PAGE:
There was a delightful article in the Globe and mail that brought a distinct smile to my face, The writer was expounding about the trials and joys of working in a book shop and I'd swear she has the same customers that we have!! The article reminded me of customers we have served over the years and how I have seen many of them grow as well as realise how much I have grown with them.
Being a used book store we encounter a huge variety of customers and of course requests are not just for the books off the top ten lists but for many out of print books with definitive covers or translators. The one thing that all the customers have in common is the conclusion that all our staff have read every book in the shop and that we also know every title and author of every book ever published since Caxton invented the press!
Let me put the record straight, we are all avid readers, we couldn't work in a bookstore if we weren't, but come on, seriously, no way can we have read every book in the store! So why do people keep asking us " What's this book about'? or "Is this a good book"? or even " Have I read this book"? Don't get me wrong, as the books come in we do our best to be familiar with the title, the author and the content but the look of incredulity we get when we answer with 'I don't know, I haven't read it' and then have to explain yet again that we cannot possibly have read every book in the shop, makes us want to rush for our crystal ball!
In all truth, the customers are the researchers, we rely on them to tell us about the book when they bring it in, from their comments we are able to make recommendations or select books comparable to an author they like and the majority of the time we get it right! So be patient with us when we don't know and author or a title or even the content of a book because as we research it for you we grow in our knowledge base just as you do! Other than that you'll have to wait for us to get the crystal ball warmed up!
Earlier this week a question was posed on our Facebook page if the comments within George Orwell's Bookshop memories ( www.orwell.ru ) still applied today. Let me tell you nothing much has changed!
Orwell wrote this article in 1936 and his experience in a second hand book shop is in no way unique! However, I think that has to be applied to retail in general and not just the bookshop. It is true that because we deal in used books there are a percentage of people out there who tend to thing we are a garage sale and therefore they have to haggle over the prices despite the fact that we are obviously a business with overheads.
We get the same customers as does the local grocery store, or restaurant though I think there are some differences in attitude. There seems to be a common belief that because we work there we have read every book in the shop (as well as every book that has ever been published!) and like Orwell there is a tendency to read less. So their question is usually "What is this book about?" or "Is this a good book?", One of the favourites is "I'm looking for a book" (well you are in the right place) "Can you suggest a book I'll like?" (at this point we turn into psychoanalysts) amazingly we are usually able to find something to suit their individual tastes. We do get the customer who has been told about a book from a friend and doesn't know the title, author or even if it is fiction or non-fiction, but 'It's a blue book about so big' ( at this point we become detectives!) and again amazingly we can very often come up with the book! (Yes our staff are that good!).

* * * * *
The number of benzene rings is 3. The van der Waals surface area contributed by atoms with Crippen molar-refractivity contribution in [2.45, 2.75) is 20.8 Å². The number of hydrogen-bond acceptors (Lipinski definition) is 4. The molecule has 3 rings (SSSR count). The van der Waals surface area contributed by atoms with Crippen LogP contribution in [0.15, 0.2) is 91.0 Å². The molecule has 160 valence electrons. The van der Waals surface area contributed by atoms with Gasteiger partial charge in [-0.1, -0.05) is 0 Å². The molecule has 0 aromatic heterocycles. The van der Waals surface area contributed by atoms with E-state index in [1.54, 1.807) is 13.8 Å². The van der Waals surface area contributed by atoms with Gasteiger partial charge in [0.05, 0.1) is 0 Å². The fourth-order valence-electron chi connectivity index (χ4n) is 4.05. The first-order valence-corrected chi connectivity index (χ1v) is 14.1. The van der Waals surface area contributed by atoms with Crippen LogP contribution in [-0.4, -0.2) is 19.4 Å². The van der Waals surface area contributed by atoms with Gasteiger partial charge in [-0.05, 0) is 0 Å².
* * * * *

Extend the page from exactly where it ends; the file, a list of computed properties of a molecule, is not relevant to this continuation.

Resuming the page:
Orwell was right about a bookshop being the one place where people can hang out for a length of time and not buy anything and a lot of work is done answering questions, doing research and assisting customers without a sale taking place. Regardless, the bookshop is a community and more often or not a meeting of like minds so discussions take place every day that can range from the merits of an author or a philosophical debate on the beliefs of Kierkergard or Jung or even how to care for a sick animal! We are a community that cares in more ways than one, we get to know our customers, we know their likes and dislikes, we know if they have been ill or if they have been on a vacation and I think that makes us unique in the retail world.
So although the range of customers has not changed much since Orwell's day, and the work load of hauling boxes of books and dusting and caring for them can be exhausting, I love my job, I love the customers and I still love the feel and smell of a book and I know I speak for the rest of the staff too!